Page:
By Michael Nienaber
BERLIN (Reuters) - The German economy grew by 0.4 percent in the final quarter of 2016, data showed on Tuesday, as increased state spending, higher private consumption and construction in Europe's biggest economy more than offset a drag from foreign trade.
The growth figure for the final three months of 2016 came in slightly weaker than the consensus forecast in a Reuters poll of 0.5 percent. Still, it marked a sharp rebound after the German economy barely expanded over the summer months.
- All of these celebrities have had their nudes leaked 35 Pictures
- PHOTOS: Apple Emoji update includes a llama, skateboard and some bagel drama 24 Pictures
The overall growth rate for 2016 was confirmed at 1.9 percent, which was the strongest rate in half a decade.
"The fourth quarter was not as strong as most economists had expected, but sentiment surveys rose sharply in the past months and orders are also pointing upward," Commerzbank analyst Joerg Kraemer said.
"Therefore growth could slightly pick up in the first quarter of 2017," Kraemer said, adding that private consumption would continue to support overall growth due to record-high employment, strong pay hikes and ultra-low interest rates.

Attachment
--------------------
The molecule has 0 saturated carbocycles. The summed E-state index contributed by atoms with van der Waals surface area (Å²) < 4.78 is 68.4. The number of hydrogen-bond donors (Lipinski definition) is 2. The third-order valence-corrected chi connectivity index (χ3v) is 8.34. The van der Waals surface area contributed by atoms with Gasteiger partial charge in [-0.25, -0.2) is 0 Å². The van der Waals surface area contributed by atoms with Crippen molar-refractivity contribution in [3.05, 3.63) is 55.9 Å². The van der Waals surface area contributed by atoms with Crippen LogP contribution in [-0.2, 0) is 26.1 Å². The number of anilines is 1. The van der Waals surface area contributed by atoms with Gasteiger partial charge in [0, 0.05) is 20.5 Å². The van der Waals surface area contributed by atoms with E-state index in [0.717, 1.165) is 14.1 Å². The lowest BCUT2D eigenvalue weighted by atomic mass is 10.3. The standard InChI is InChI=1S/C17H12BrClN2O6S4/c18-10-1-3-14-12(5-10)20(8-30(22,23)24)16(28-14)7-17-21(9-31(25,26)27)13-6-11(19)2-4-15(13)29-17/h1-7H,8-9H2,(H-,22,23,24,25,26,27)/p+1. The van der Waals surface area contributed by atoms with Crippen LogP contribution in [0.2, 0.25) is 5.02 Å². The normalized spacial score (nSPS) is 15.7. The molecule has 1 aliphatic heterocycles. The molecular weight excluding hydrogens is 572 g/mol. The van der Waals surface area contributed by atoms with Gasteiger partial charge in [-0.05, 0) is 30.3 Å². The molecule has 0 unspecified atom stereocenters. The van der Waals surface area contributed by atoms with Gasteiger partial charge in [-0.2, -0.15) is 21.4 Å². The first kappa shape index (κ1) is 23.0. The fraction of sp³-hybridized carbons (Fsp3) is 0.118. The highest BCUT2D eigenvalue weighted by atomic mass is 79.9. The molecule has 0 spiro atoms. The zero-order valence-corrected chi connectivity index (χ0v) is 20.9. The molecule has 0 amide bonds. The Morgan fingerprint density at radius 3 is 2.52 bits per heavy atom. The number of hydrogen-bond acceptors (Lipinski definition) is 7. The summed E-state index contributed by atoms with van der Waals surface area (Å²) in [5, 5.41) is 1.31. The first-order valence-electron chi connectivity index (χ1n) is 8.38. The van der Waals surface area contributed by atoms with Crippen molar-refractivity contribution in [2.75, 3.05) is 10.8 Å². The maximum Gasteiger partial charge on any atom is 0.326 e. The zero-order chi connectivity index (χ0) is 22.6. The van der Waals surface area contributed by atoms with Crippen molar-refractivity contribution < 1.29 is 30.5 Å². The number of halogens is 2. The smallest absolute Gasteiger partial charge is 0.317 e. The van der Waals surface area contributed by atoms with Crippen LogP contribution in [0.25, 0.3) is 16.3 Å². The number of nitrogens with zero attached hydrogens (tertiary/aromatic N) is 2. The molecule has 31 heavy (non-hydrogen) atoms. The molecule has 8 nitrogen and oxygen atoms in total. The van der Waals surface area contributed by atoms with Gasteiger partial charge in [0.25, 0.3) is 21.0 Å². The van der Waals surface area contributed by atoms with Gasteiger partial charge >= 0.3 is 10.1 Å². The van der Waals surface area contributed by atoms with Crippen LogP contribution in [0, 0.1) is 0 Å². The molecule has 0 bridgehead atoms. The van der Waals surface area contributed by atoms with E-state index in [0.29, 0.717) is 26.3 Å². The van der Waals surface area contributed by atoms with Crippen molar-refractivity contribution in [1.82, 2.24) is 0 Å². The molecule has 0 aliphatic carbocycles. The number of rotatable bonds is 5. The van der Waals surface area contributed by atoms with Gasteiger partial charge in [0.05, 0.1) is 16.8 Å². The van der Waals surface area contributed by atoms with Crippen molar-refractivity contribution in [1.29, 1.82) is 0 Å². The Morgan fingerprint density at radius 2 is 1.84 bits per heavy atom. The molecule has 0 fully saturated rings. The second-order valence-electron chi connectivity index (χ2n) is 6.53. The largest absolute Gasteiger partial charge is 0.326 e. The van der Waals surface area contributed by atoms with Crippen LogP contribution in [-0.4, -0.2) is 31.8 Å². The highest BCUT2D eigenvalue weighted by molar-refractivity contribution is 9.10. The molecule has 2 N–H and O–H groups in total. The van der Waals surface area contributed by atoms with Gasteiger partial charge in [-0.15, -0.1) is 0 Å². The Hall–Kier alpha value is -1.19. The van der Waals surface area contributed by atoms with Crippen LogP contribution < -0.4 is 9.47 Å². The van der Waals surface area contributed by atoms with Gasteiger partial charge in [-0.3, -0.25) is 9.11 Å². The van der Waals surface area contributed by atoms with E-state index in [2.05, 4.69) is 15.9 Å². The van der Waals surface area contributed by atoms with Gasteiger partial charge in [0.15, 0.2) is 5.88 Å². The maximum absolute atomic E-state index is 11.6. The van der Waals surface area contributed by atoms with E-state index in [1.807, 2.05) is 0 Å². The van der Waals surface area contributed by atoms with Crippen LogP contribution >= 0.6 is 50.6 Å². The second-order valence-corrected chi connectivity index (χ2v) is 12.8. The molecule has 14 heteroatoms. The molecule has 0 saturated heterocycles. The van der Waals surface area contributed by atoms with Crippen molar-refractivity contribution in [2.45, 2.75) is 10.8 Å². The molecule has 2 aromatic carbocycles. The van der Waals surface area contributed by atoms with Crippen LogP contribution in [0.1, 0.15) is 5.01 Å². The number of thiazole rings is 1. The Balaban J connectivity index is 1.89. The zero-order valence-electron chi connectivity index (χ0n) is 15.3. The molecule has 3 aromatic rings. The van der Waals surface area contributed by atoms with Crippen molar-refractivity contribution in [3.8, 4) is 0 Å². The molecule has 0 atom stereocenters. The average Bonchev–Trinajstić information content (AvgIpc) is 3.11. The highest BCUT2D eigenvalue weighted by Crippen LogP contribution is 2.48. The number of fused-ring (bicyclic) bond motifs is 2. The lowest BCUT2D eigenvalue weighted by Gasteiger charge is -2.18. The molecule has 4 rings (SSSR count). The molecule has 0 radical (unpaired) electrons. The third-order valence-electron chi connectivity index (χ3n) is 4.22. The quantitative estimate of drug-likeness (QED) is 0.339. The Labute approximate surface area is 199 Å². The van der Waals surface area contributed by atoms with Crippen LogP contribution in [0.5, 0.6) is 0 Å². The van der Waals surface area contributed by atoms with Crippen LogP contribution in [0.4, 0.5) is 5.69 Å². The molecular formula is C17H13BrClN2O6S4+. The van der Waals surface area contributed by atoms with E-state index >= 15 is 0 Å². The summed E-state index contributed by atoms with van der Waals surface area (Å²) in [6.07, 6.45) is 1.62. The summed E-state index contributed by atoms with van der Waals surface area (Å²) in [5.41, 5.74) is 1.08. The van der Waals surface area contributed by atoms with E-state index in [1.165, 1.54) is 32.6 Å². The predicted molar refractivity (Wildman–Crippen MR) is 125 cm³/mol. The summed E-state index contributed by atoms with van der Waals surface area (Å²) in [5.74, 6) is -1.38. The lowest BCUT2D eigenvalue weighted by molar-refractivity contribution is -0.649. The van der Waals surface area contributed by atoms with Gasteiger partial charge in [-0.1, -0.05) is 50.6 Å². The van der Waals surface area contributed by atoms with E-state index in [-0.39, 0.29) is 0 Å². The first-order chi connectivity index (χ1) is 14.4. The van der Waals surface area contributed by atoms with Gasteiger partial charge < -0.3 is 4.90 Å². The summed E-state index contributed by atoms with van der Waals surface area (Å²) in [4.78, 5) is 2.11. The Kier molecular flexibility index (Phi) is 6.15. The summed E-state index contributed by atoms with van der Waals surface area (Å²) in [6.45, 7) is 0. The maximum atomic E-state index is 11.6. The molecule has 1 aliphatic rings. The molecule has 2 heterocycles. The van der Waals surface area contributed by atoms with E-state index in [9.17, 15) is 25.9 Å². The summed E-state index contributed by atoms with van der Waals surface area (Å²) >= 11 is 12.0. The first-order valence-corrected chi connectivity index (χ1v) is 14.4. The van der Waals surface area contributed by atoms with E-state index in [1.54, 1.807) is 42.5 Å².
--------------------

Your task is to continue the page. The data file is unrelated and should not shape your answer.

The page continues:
The quarterly GDP growth rate for the third quarter was revised down to 0.1 percent from 0.2 percent and the rate for the second quarter was revised up to 0.5 percent from 0.4 percent, the data showed.
The so-called statistical overhang from the fourth quarter was confirmed at 0.5 percent. This means that the German economy started 2017 on an economically strong footing.
On the year, the German economy grew by 1.2 percent unadjusted in the fourth quarter and by 1.7 percent adjusted for workdays, the data showed.
Germany's consumption-driven upswing is expected to continue in 2017, although a strong rebound in inflation means consumers will have less money to spend than in the previous years.
For 2017, the German government expects weaker growth of 1.4 percent due to fewer work days and weaker exports.
Consumer prices, harmonized to compare with other European countries, rose by 1.9 percent on the year in January, separate data released on Tuesday showed.
This was the highest annual inflation rate since July 2013.
On a non-harmonized basis, consumer price inflation for January was also confirmed with the national index rising by 1.9 percent from the previous year.
Capital Economics analyst Jack Allen said the pick-up was largely due to food and energy prices, adding that core inflation was unlikely to surge in the coming months and wage growth was still subdued in Germany.
"The upshot is that the comparatively high rate of headline inflation in Germany is unlikely to dissuade the European Central Bank from maintaining its asset purchases throughout this year," he said.
(Reporting by Michael Nienaber; Editing by Madeline Chambers and Gareth Jones)